Alias Grace

Alias Grace

Audiobook(Cassette - Abridged, 4 Cassettes)

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Overview

Alias Grace by Margaret Atwood, Elizabeth McGovern

In the astonishing new novel by the author of the bestsellers The Robber Bride, Cat's Eye, and The Handmaid's Tale, Margaret Atwood takes us back in time and into the life and mind of one of the most enigmatic and notorious women of the nineteenth century. Grace Marks has been convicted for her involvement in the vicious murders of her employer, the wealthy Thomas Kinnear, and of Nancy Montgomery, his housekeeper and mistress. Some believe Grace is innocent; others think her evil or insane. Now serving a life sentence after a stint in Toronto's lunatic asylum, Grace herself claims to have no memory of the murders.

Dr. Simon Jordan, an up-and-coming expert in the burgeoning field of mental illness, is engaged by a group of reformers and spiritualists who seek a pardon for Grace. He listens to her story, from her family's difficult passage out of Ireland into Canada, to her time as a maid in Thomas Kinnear's household. As he brings Grace closer and closer to the day she cannot remember, he hears of the turbulent relationship between Kinnear and Nancy Montgomery, and of the alarming behavior of Grace's fellow servant, James McDermott. Jordan is drawn to Grace, but he is also baffled by her. What will he find in attempting to unlock her memories? Is Grace a female fiend, a bloodthirsty femme fatale? Or is she a victim of circumstances?

Alias Grace is a beautifully crafted work of the imagination that reclaims a profoundly mysterious and disturbing story from the past century. With compassion, an unsentimental lyricism, and her customary narrative virtuosity, Margaret Atwood mines the often convoluted relationships between men and women,and between the affluent and those without position. The result is her most captivating, disturbing, and ultimately satisfying work since The Handmaid's Tale--in short, vintage Atwood.

Product Details

ISBN-13: 9780553477726
Publisher: Penguin Random House Audio Publishing Group
Publication date: 11/28/1996
Edition description: Abridged, 4 Cassettes
Product dimensions: 4.14(w) x 7.10(h) x 1.21(d)

About the Author

Margaret Atwood was born in Ottawa in 1939, and grew up in northern Quebec and Ontario, and later in Toronto. She has lived in numerous cities in Canada, the U.S., and Europe.

She is the author of more than forty books — novels, short stories, poetry, literary criticism, social history, and books for children. Atwood’s work is acclaimed internationally and has been published around the world. Her novels include The Handmaid’s Tale and Cat’s Eye — both shortlisted for the Booker Prize; The Robber Bride, winner of the Trillium Book Award and a finalist for the Governor General’s Award; Alias Grace, winner of the prestigious Giller Prize in Canada and the Premio Mondello in Italy, and a finalist for the Governor General’s Award, the Booker Prize, the Orange Prize, and the International IMPAC Dublin Literary Award; The Blind Assassin, winner of the Booker Prize and a finalist for the International IMPAC Dublin Literary Award; and Oryx and Crake, a finalist for The Giller Prize, the Governor General’s Award, the Orange Prize, and the Man Booker Prize. Her most recent books of fiction are The Penelopiad, The Tent, and Moral Disorder. She is the recipient of numerous honours, such as The Sunday Times Award for Literary Excellence in the U.K., the National Arts Club Medal of Honor for Literature in the U.S., Le Chevalier dans l’Ordre des Arts et des Lettres in France, and she was the first winner of the London Literary Prize. She has received honorary degrees from universities across Canada, and one from Oxford University in England.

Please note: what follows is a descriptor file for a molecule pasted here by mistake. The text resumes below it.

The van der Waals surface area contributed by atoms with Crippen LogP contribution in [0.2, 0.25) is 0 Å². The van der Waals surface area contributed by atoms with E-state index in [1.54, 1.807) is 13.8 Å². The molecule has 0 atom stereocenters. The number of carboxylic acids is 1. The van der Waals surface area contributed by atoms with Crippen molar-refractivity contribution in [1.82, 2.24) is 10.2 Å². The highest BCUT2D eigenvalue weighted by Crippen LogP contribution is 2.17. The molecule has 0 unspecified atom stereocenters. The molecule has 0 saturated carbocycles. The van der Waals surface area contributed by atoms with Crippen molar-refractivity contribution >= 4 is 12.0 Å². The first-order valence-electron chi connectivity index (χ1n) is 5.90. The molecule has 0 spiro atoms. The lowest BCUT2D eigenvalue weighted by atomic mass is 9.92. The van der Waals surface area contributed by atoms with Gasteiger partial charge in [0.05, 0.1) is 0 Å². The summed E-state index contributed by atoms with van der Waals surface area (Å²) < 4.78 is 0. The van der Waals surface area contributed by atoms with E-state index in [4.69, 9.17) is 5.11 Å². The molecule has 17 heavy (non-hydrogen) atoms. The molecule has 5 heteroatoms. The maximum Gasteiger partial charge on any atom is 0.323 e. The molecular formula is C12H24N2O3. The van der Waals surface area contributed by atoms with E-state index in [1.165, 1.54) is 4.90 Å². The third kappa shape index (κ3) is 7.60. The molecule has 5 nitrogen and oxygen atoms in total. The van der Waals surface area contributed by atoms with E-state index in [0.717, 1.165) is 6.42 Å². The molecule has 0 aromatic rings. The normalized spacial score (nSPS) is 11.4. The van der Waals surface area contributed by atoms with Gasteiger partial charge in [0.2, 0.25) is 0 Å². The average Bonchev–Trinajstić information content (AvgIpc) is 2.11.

Margaret Atwood lives in Toronto with novelist Graeme Gibson.

Hometown:

Toronto, Ontario

Date of Birth:

November 18, 1939

Place of Birth:

Ottawa, Ontario

Education:

B.A., University of Toronto, 1961; M.A. Radcliffe, 1962; Ph.D., Harvard University, 1967

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Alias Grace 4.2 out of 5 based on 0 ratings. 51 reviews.
Guest More than 1 year ago
I read a review, maybe on the cover, that claimed this was written like a classic with the pace of a modern novel. That is exactly how I felt about this book. The writing was incredible. I felt completely sucked into that time period as I read. One thing that did help me anticipate the ending was that I read the Afterward before reading book. I really think it helped me not go overboard with all the possible ways it could end, and I was very satisfied with how Atwood chose to end the story. The pacing was a little slow at first, but once Grace began telling her story I could not put it down.
TheCrowdedLeaf More than 1 year ago